Michael Barone argues that Obama and his democrat party allies misread their mandate. Americans voted for cool professionalism and an end to bitter partisanship. Obama and Congressional democrats believed they had finally received the voters’ blessing to create a European-style welfare state.
Misreading those tea leaves is proving extremely politically costly.
Obama campaigned as someone who would rise above partisan divisions. He first attracted national attention in 2004, when our politics was a kind of culture war, by stressing what red-state America and blue-state America had in common. He campaigned in a similar vein in 2007 and 2008.
But when he came to office in 2009, the cultural issues that had occupied so much of the political landscape for a dozen years had been eclipsed in importance by the financial crisis and the deepening recession.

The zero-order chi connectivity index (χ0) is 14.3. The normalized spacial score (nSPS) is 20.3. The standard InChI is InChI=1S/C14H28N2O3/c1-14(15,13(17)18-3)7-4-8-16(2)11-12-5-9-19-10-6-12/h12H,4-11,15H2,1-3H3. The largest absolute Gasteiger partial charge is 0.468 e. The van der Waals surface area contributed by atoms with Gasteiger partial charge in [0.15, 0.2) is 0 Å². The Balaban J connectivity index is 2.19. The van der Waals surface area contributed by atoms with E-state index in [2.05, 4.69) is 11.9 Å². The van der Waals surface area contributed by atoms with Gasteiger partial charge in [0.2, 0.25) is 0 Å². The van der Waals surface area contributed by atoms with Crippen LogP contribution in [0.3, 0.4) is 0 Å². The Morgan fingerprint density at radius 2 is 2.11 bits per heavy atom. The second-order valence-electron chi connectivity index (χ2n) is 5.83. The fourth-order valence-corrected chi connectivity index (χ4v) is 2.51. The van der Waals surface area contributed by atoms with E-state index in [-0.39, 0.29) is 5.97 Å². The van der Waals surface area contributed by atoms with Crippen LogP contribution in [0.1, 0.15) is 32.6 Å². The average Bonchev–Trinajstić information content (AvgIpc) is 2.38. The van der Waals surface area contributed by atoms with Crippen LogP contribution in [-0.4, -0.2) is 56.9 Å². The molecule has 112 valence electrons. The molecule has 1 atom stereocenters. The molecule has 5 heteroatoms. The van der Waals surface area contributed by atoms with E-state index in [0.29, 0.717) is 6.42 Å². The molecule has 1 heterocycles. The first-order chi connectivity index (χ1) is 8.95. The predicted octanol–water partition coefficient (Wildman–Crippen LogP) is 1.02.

So Obama was faced with a fundamental choice. He could either chart a bipartisan course in response to the economic emergency, or he could try to expand government to Western European magnitude as Democratic congressional leaders, elected for years in monopartisan districts, had long wished to do.
The former community organizer and Chicago pol chose the latter course.
To the surprise of many who watched previous presidents present specific administration policies to Congress, he allowed Democratic leaders to design the stimulus package they rushed into law in six weeks.
One-third of the money went to state and local governments — an obvious payoff to the public employee unions that contributed so much money to Democrats — and much of it went to permanently increase the baseline spending of discretionary programs, a longtime goal of Democratic congressional leaders. …
Team Obama failed to realize they were no longer running in Chicago or in the Democratic primaries or facing an electorate fed up with Republicans. And, more important, they failed to realize that vastly expanding government goes deeply against the American grain — and against the basic appeal of their successful campaign.